To clarify the factor pattern, a rotation analysis of the factors was performed. The eigenvalues (measures of variance) greater than 1 in conjunction with the scree plot (a plot of the eigenvalues and the factors) were assessed to determine the number of factors to use in the rotation analysis (27). The analysis was performed with an oblique rotation (direct oblimin, Δ = 0), which allows the factors to correlate. The correlations between the linear factors were evaluated and if little correlation resulted, the analysis was repeated using an orthogonal (varimax) rotation. Items accounting for at least 16% of the variance on a factor (with loadings greater than an absolute value of 0.4) were considered to load, or be sufficiently correlated with, a particular factor (27). All items loading on a factor were then used as the basis for naming the factor. Cronbach a was computed for all items loading on each factor. Values higher than an absolute value of 0.7 were considered to have acceptable internal consistency (28).

Back to top


At the two powwows, 197 volunteers completed the assessment tool. Data analysis was performed on 185 questionnaires. Approximately two thirds of the volunteers were female, with a mean age of 37 years and a mean of 69% American Indian ancestry. Of the 185 participants, 48 (26%) reported having had a previous diagnosis of diabetes.

Factor analysis: health perceptions

Evaluation of the correlation matrix indicated relationships among the items. The KMO (0.71) and Bartlett’s test of sphericity (P <.001) indicated a factorable correlation matrix. The initial factors extracted from the 31 items measuring the health perceptions indicated a potential for extracting three, four, or five overall factors using the scree plot (Figure) and the eigenvalues (Table 1). We found that five factors best categorized the perceptions of health, which accounted for 33.1% of the total variance. An oblique rotation resulted in little correlation among the factors, so a varimax rotation was performed and interpreted.

Figure 1 is a scree plot line graph. The y axis is eigenvalues from 0 to 5.0, and the x axis is the number of factors from 1 to 31. The graph has two plotted lines: one showing the 31 items measuring health perceptions and one showing the 21 items measuring diabetes perceptions. The slope of the line indicates a potential for extracting three, four, or five overall factors."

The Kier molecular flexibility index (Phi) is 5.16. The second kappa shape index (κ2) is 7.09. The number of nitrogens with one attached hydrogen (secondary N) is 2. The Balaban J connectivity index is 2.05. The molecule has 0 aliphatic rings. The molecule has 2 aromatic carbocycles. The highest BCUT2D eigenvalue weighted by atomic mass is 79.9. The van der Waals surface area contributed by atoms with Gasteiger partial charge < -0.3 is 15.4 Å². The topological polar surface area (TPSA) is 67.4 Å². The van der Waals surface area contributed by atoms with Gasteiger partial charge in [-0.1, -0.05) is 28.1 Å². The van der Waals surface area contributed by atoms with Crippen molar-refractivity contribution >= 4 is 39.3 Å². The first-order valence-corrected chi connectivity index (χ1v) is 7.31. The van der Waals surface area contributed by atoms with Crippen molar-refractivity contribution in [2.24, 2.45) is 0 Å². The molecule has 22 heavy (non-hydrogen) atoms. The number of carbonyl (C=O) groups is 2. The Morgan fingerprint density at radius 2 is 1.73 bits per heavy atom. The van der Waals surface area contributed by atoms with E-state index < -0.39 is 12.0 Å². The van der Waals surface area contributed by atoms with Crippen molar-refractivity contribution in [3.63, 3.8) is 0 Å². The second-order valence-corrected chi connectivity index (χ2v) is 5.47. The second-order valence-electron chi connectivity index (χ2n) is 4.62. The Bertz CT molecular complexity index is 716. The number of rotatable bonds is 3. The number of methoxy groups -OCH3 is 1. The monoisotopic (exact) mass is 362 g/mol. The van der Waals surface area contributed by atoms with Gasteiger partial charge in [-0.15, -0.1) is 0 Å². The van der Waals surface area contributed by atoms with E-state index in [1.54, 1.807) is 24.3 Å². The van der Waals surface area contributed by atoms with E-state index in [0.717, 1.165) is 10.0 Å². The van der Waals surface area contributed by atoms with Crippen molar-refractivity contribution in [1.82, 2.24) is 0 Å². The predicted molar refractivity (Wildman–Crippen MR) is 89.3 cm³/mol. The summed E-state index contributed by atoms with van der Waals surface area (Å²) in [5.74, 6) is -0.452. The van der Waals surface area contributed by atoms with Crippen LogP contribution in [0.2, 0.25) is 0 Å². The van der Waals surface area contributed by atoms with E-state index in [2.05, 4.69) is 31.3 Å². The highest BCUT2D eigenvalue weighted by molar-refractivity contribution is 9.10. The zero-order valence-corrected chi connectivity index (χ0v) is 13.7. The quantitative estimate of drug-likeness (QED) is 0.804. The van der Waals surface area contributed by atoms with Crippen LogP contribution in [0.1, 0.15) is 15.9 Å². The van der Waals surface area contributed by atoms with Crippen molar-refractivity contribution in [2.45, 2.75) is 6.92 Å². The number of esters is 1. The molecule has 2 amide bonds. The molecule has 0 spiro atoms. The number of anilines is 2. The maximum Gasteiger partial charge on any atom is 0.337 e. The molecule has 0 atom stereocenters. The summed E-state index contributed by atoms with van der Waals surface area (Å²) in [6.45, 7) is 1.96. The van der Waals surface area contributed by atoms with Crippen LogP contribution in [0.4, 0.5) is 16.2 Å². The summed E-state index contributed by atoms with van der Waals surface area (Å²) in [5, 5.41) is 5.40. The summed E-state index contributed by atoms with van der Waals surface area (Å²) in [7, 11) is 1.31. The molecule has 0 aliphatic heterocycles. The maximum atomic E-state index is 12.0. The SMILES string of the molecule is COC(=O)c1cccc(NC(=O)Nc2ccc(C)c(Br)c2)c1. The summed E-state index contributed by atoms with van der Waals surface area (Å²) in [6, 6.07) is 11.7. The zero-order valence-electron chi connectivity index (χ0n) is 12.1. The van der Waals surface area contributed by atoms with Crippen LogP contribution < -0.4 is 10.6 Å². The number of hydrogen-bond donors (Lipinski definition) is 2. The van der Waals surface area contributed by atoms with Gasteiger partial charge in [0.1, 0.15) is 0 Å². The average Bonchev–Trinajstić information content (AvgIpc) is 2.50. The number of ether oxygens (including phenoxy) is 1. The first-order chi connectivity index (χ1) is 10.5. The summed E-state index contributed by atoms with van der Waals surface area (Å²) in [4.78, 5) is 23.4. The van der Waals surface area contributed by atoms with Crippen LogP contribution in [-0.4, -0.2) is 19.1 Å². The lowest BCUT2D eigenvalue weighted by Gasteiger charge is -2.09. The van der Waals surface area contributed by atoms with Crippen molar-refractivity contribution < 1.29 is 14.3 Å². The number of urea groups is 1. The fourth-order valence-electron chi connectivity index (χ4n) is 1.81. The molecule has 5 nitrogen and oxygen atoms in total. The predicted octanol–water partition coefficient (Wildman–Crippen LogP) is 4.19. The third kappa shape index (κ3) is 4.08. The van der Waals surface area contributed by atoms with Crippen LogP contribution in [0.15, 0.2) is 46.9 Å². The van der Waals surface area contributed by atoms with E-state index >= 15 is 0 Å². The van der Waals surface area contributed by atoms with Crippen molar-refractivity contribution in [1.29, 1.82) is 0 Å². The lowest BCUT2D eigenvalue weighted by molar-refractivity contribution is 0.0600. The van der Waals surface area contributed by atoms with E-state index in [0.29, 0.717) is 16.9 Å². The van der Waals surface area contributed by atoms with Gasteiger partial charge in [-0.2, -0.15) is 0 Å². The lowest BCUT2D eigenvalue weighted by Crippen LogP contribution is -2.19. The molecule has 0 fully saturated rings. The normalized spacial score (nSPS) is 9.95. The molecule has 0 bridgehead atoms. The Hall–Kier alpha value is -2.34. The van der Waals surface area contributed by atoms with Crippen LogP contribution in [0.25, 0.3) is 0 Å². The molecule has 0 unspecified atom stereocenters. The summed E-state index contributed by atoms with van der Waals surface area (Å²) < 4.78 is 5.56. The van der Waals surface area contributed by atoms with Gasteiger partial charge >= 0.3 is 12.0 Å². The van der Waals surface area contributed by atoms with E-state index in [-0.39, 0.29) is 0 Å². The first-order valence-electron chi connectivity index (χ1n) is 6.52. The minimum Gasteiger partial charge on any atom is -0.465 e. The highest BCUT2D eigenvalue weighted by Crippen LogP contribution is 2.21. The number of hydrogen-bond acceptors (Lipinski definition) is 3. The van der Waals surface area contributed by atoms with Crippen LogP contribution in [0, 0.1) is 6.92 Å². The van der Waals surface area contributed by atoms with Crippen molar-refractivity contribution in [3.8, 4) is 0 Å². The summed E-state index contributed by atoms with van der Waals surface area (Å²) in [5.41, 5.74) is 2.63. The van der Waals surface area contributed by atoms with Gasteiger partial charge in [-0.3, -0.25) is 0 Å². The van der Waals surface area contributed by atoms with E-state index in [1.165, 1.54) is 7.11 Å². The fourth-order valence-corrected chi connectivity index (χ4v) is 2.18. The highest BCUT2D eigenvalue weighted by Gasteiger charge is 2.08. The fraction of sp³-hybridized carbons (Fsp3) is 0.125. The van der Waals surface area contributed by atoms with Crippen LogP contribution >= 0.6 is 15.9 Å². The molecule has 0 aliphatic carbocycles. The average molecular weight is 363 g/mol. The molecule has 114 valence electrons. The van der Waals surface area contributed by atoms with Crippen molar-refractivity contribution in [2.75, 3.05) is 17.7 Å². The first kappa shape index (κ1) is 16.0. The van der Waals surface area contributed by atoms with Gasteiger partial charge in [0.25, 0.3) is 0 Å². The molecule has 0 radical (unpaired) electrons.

Figure. Scree plots with results from factor analyses of health and diabetes perceptions.

Items with factor loadings greater than or equal to an absolute value of 0.4 further clarified the factor's theme. The factor loadings for each of the five factors are presented in Table 2. The five items classified by the first factor (lifestyles) were related to health maintenance behaviors, whereas the second factor (barriers) comprised five obstacles to maintaining good health. Culturally related personal responsibility for health and wellness characterized the third factor (personal responsibility). The fourth factor was characterized by self-care behaviors and their association with health, and the fifth factor (cultural wellness) included items related to the association between health and mental and physical well-being.

Cronbach a internal consistency coefficients (Table 1) were modest for the five factors of health perceptions.

Factor analysis: diabetes perceptions

Analysis of the correlation matrix, KMO (0.79), and Bartlett’s test of sphericity (P <.001) for the 21 items related to diabetes perceptions suggested that the correlation matrix was factorable. Examination of the initial eigenvalues (Table 1) and the scree plot (Figure) suggested that two factors would best categorize the 21 items. A varimax rotation was performed because the oblique rotation resulted in weak correlations between the two factors. Two factors explained 32% of the variance of the diabetes perceptions. Factor loadings for both factors are provided in Table 2. Nine items related to knowledge of and personal experience with diabetes loaded on the first factor (cognitive). The second factor (affective) comprised eight items related to concerns about and fear of diabetes and its complications. One item, the perception of diabetes as a death sentence, loaded on both factors: cognitive (0.45) and affective (0.44). Because this item related to personal experience but also caused an emotional response, it was allowed to load on both factors.

Cronbach a internal consistency coefficients (Table 1) were desirable for the two factors of diabetes perceptions.

Back to top


Understanding culturally related health factors is critical for health promotion and diabetes prevention efforts among minority populations (8,9,29,30). The paucity of data on health perceptions of American Indians who do not live on reservations prompted our previous interviews (12); our technique of using responses from interviews to create an assessment tool has also been used in research on health perceptions about type 2 diabetes among African Americans (31-35).

Health perceptions